Tupping is about to get underway but we need to start planning for housing sheep and lambing now, due to straw shortages. Make sure you know how much straw is required and ensure your usual supply is available. There are alternatives to straw if your supply is short this year, although it must be remembered alternatives will be sought after and securing your bedding material soon is recommended.
Currently trading at approximately £30/tonne ex works. Sawdust is an absorbent clean material, as long as it is kept fresh. Sawdust makes a good base for a bed, this could be used alternatively with straw, if your supply is short. Ensure the sawdust is free of contaminants before using for animal bedding.
Currently trading at approximately £10/tonne ex works, but supplies are limited. Peat offers an extremely absorbent bed, which is up to four times more absorbent than straw. The bed is often warmer to lie on than a straw bed, with the peat retaining heat. The top can go crusty unless it is mixed in with straw. Peat is not permitted for organic producers.
Currently trading at approximately £42/tonne ex works. Care must be taken to ensure the supply is free of contaminants e.g. nails, glass, etc.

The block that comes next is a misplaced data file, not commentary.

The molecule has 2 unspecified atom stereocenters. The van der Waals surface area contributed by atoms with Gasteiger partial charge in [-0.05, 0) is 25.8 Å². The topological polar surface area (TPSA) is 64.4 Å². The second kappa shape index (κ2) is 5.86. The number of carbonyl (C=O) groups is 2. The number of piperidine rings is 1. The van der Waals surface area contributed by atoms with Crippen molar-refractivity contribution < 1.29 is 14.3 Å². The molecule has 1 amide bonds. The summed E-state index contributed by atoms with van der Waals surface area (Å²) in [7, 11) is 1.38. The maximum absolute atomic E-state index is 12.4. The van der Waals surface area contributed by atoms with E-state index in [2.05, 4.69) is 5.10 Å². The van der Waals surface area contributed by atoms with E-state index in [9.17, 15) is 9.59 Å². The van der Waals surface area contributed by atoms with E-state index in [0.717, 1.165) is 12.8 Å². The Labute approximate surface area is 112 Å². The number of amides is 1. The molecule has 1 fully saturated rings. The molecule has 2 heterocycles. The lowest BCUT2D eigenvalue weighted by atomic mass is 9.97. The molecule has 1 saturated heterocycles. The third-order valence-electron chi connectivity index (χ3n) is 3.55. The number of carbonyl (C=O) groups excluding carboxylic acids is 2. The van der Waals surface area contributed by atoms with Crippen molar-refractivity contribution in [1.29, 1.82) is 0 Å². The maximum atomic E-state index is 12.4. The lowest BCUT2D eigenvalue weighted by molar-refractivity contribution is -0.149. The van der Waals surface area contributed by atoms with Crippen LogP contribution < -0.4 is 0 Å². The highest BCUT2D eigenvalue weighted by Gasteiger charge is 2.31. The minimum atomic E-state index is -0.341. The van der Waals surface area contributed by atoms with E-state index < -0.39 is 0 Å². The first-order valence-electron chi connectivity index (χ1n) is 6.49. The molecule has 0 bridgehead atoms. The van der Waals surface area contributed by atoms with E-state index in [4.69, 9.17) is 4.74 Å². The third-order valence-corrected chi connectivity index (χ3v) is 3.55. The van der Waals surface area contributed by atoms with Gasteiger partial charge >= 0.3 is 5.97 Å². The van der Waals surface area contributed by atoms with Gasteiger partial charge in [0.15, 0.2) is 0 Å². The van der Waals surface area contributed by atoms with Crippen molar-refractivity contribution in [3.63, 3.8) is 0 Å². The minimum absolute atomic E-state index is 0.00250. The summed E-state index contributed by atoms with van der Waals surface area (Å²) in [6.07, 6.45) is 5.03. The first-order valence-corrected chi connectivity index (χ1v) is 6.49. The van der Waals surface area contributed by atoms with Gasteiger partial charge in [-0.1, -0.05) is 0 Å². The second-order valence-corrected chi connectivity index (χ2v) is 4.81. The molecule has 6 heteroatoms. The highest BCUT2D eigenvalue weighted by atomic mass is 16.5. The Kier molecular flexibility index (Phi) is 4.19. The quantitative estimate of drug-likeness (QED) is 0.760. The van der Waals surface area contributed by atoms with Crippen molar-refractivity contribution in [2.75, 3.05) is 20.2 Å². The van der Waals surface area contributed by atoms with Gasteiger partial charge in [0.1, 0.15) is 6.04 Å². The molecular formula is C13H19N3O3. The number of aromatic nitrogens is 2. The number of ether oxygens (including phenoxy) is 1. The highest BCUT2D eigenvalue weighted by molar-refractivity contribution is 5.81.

Other sources include woodchips, shavings, paper waste, etc. As well as the cost and supply of the material, you should also check the fertiliser value, ease of spreading and how often you need to freshen up the bed.
Housed sheep have a rather low volume of excreta at 0.15m3/month for a ewe. The space allowance for a pregnant ewe is 1.0 – 1.4m2/head, meaning the depth of excreta from ewe to floor over a month is 0.125m. As soon as the ewe lambs she will have a vast amount of liquid reaching the bedding in placenta, amniotic fluid and lambs, at this time hygiene is paramount. Indoor lambing systems simply can’t scrimp on bedding, so make sure you plan your bedding strategy for 2018 lambing well in advance.
Kirsten Williams, email@example.com
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